Art pieces by Debra Claffey, Patricia Gerkin, Donna Talman, and Charyl Weissbach are now being showcased at the Michelle and Donald D’Amour Museum of Fine Arts at Springfield Museums in Springfield, Massachusetts. The exhibit will continue until July 14, 2019.
Debra Claffey, Patricia Gerkin, Donna Hamil Talman, and Charyl Weissbach make up the artist collective called Elemental. Working in Massachusetts and New Hampshire, the four artists of Elemental meld an ancient medium with a contemporary aesthetic and message. Although encaustic, or melted wax, has deep art historical roots in ancient Greek and Egyptian portraiture, Claffey, Gerkin, Hamil Talman, and Weissbach use the medium to create richly layered artworks that are inspired by humanity’s relationship to the natural world in the 21st century. Evocative of the colors and patterns found in plant life, land, sea, and sky, the works on view speak to the interconnectedness of all living things and advocate for an effort to reclaim the balance of the earth’s ecosystems.
Working in New Boston, New Hampshire, Debra Claffey creates using both monotype and encaustic, incorporating techniques related to drawing, printmaking and painting into the works on view. Her layered panels are alive with rhythmic patterns inspired by plant life and infused with the artist’s own creative process and energy. Claffey understands plants and trees as intelligent beings capable of informing human life.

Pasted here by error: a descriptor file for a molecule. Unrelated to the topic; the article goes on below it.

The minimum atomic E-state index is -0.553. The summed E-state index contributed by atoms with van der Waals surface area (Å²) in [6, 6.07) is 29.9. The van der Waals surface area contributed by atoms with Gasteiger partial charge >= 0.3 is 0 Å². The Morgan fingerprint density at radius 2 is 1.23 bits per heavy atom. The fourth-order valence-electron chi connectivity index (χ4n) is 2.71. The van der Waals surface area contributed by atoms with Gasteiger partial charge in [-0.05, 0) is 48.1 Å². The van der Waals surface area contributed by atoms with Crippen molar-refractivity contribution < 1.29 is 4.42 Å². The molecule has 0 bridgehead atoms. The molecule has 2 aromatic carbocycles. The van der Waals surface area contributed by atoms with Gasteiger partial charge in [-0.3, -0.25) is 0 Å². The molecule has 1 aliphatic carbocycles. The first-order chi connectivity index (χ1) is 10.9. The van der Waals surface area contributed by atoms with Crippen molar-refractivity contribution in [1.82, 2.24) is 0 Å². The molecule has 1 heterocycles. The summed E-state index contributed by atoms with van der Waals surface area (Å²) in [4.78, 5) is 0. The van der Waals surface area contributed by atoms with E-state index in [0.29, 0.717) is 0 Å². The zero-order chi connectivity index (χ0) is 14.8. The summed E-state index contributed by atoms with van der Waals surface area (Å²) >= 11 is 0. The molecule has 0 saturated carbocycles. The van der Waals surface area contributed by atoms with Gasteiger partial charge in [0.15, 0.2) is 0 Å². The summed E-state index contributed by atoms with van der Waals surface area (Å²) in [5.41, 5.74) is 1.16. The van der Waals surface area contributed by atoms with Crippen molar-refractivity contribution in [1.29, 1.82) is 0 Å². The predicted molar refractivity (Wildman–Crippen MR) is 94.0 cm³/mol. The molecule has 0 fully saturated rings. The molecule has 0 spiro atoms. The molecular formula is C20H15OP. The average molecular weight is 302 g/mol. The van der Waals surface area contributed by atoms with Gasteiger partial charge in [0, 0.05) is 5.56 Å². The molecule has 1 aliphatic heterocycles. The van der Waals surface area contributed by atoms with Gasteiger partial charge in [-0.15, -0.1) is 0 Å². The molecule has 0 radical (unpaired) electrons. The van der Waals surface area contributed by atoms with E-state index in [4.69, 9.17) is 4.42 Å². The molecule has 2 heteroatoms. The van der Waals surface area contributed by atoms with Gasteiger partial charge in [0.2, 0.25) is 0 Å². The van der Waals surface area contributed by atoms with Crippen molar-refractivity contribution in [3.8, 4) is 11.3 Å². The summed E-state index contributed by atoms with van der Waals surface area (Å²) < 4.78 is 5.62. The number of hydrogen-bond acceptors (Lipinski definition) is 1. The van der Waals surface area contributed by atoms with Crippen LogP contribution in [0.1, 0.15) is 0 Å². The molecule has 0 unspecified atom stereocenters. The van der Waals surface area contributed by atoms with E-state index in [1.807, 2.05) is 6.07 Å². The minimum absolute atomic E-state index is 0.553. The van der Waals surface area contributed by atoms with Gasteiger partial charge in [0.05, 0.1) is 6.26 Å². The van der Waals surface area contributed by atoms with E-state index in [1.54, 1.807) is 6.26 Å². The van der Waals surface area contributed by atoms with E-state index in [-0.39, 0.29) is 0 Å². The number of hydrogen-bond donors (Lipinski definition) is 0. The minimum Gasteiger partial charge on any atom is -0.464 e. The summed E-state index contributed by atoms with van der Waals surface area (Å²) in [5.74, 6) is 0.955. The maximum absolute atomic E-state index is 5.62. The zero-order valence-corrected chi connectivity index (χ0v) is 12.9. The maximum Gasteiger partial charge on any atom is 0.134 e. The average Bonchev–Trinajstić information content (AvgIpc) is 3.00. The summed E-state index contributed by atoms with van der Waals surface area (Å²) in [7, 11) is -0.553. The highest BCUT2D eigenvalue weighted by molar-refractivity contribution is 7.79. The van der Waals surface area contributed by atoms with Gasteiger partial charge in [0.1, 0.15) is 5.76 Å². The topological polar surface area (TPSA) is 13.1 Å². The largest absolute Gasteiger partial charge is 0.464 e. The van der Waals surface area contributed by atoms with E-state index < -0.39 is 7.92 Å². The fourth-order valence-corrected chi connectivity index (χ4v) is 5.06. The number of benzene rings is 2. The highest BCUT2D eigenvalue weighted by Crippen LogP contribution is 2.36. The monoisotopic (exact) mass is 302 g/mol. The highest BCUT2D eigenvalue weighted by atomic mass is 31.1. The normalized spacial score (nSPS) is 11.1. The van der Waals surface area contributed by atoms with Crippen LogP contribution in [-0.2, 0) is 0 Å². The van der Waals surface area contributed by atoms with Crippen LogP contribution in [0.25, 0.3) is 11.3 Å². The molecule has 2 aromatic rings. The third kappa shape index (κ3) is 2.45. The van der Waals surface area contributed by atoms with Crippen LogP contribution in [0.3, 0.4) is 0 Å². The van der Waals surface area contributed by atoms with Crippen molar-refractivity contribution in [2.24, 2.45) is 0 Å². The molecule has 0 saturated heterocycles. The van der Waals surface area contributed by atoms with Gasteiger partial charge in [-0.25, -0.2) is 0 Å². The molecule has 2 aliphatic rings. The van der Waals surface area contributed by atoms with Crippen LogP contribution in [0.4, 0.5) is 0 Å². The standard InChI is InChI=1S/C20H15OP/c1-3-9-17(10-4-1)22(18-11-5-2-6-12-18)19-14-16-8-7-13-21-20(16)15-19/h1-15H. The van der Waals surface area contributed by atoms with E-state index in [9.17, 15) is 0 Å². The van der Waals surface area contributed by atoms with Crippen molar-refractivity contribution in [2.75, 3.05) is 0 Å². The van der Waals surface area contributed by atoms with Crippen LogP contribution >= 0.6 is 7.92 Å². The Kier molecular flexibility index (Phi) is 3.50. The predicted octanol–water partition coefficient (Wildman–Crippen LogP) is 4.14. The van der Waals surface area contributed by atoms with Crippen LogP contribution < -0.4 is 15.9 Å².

The works on view by Patricia Gerkin are a part of her series called Constancy and are inspired by the sea. Informed by her studio’s proximity to the New Hampshire coastline, Gerkin contemplates the beauty and the pollution of the earth’s oceans. She often adds objects found along the coast, such as metals or seashells, to her encaustic panels. Gerkin’s series challenges viewers to consider the connection between the wellbeing of one’s inner world and the wellbeing of the natural world.
Worcester, Massachusetts artist Donna Hamil Talman is interested in evolutionary processes, or the way that bodies and land change over time. Her artistic process of heating and cooling many layers of wax requires Hamil Talman to embrace the element of chance while also maintaining some control over her compositions. This delicate balance is a metaphor for finding equilibrium in life and in art. The resulting works are topographical, geological, and primordial. In fact, Hamil Talman incorporates stones, twigs, leaves, charcoal and other organic matter into the encaustic, encouraging an appreciation of all natural elements.
Charyl Weissbach of Boston, Massachusetts, calls the works on view Metalscapes. Created using encaustic and resin or urethane on aluminum, the compositions are ethereal abstractions of landscape that make use of bold fields of color. The artist’s placid surfaces invite the viewer to interact with the artworks by seeing their reflection in the mirrored surface of each metalscape. As Weissbach describes, her work is “meant to remind us of the beauty of our natural resources and to entice us to preserve it.”
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